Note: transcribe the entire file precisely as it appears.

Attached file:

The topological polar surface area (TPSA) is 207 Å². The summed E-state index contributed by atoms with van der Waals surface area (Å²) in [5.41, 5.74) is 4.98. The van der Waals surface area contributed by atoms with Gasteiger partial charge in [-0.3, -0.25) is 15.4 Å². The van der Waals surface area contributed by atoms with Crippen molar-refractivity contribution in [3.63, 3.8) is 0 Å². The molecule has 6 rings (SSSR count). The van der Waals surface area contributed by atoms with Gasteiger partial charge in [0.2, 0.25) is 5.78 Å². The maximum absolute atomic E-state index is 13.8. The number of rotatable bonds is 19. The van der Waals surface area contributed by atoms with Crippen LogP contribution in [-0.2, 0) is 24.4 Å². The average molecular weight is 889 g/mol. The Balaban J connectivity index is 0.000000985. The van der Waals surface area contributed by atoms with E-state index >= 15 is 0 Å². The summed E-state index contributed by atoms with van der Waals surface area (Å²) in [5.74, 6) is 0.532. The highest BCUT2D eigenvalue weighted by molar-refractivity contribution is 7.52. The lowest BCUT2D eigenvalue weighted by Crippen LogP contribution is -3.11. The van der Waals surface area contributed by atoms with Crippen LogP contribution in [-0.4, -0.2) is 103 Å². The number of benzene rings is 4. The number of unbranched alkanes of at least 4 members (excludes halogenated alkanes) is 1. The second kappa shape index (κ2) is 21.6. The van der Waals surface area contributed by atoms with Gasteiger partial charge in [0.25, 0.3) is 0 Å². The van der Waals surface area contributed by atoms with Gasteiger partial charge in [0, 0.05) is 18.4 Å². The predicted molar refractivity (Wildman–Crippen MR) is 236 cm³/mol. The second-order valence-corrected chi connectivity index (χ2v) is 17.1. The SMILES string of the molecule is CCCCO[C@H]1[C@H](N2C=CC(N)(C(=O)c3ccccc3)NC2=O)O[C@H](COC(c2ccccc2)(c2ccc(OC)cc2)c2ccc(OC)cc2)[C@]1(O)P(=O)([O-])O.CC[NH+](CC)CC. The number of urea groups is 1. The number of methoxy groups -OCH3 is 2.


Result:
The topological polar surface area (TPSA) is 207 Å². The summed E-state index contributed by atoms with van der Waals surface area (Å²) in [5.41, 5.74) is 4.98. The van der Waals surface area contributed by atoms with Gasteiger partial charge in [-0.3, -0.25) is 15.4 Å². The van der Waals surface area contributed by atoms with Crippen molar-refractivity contribution in [3.63, 3.8) is 0 Å². The molecule has 6 rings (SSSR count). The van der Waals surface area contributed by atoms with Gasteiger partial charge in [0.2, 0.25) is 5.78 Å². The maximum absolute atomic E-state index is 13.8. The number of rotatable bonds is 19. The van der Waals surface area contributed by atoms with Crippen LogP contribution in [-0.2, 0) is 24.4 Å². The average molecular weight is 889 g/mol. The Balaban J connectivity index is 0.000000985. The van der Waals surface area contributed by atoms with E-state index >= 15 is 0 Å². The summed E-state index contributed by atoms with van der Waals surface area (Å²) in [5.74, 6) is 0.532. The highest BCUT2D eigenvalue weighted by molar-refractivity contribution is 7.52. The lowest BCUT2D eigenvalue weighted by Crippen LogP contribution is -3.11. The van der Waals surface area contributed by atoms with Crippen LogP contribution in [-0.4, -0.2) is 103 Å². The number of benzene rings is 4. The number of unbranched alkanes of at least 4 members (excludes halogenated alkanes) is 1. The second kappa shape index (κ2) is 21.6. The van der Waals surface area contributed by atoms with Gasteiger partial charge in [0.25, 0.3) is 0 Å². The van der Waals surface area contributed by atoms with Gasteiger partial charge in [0, 0.05) is 18.4 Å². The predicted molar refractivity (Wildman–Crippen MR) is 236 cm³/mol. The second-order valence-corrected chi connectivity index (χ2v) is 17.1. The SMILES string of the molecule is CCCCO[C@H]1[C@H](N2C=CC(N)(C(=O)c3ccccc3)NC2=O)O[C@H](COC(c2ccccc2)(c2ccc(OC)cc2)c2ccc(OC)cc2)[C@]1(O)P(=O)([O-])O.CC[NH+](CC)CC. The number of urea groups is 1. The number of methoxy groups -OCH3 is 2.